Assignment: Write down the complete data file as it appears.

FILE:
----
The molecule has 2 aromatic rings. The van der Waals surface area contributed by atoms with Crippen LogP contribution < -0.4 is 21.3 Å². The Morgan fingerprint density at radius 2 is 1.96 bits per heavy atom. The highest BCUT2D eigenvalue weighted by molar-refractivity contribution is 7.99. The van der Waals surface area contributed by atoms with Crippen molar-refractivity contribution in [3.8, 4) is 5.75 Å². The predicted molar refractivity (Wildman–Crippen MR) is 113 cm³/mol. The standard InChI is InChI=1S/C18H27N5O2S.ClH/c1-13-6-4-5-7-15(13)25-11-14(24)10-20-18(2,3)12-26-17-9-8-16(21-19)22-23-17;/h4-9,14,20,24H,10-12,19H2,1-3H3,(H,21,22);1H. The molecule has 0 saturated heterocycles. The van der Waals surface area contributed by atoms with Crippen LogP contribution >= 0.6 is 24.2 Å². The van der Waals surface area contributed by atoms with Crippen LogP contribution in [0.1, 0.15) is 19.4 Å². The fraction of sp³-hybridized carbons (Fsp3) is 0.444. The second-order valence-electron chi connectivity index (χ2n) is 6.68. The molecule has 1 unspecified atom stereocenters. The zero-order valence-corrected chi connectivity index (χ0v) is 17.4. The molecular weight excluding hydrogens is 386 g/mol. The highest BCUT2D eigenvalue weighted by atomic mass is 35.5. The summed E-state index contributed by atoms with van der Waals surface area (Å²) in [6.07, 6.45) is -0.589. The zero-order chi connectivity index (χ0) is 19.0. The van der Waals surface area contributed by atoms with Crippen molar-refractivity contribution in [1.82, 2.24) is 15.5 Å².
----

The molecule has 2 aromatic rings. The van der Waals surface area contributed by atoms with Crippen LogP contribution < -0.4 is 21.3 Å². The Morgan fingerprint density at radius 2 is 1.96 bits per heavy atom. The highest BCUT2D eigenvalue weighted by molar-refractivity contribution is 7.99. The van der Waals surface area contributed by atoms with Crippen molar-refractivity contribution in [3.8, 4) is 5.75 Å². The predicted molar refractivity (Wildman–Crippen MR) is 113 cm³/mol. The standard InChI is InChI=1S/C18H27N5O2S.ClH/c1-13-6-4-5-7-15(13)25-11-14(24)10-20-18(2,3)12-26-17-9-8-16(21-19)22-23-17;/h4-9,14,20,24H,10-12,19H2,1-3H3,(H,21,22);1H. The molecule has 0 saturated heterocycles. The van der Waals surface area contributed by atoms with Crippen LogP contribution >= 0.6 is 24.2 Å². The van der Waals surface area contributed by atoms with Crippen LogP contribution in [0.1, 0.15) is 19.4 Å². The fraction of sp³-hybridized carbons (Fsp3) is 0.444. The second-order valence-electron chi connectivity index (χ2n) is 6.68. The molecule has 1 unspecified atom stereocenters. The zero-order valence-corrected chi connectivity index (χ0v) is 17.4. The molecular weight excluding hydrogens is 386 g/mol. The highest BCUT2D eigenvalue weighted by atomic mass is 35.5. The summed E-state index contributed by atoms with van der Waals surface area (Å²) in [6.07, 6.45) is -0.589. The zero-order chi connectivity index (χ0) is 19.0. The van der Waals surface area contributed by atoms with Crippen molar-refractivity contribution in [1.82, 2.24) is 15.5 Å².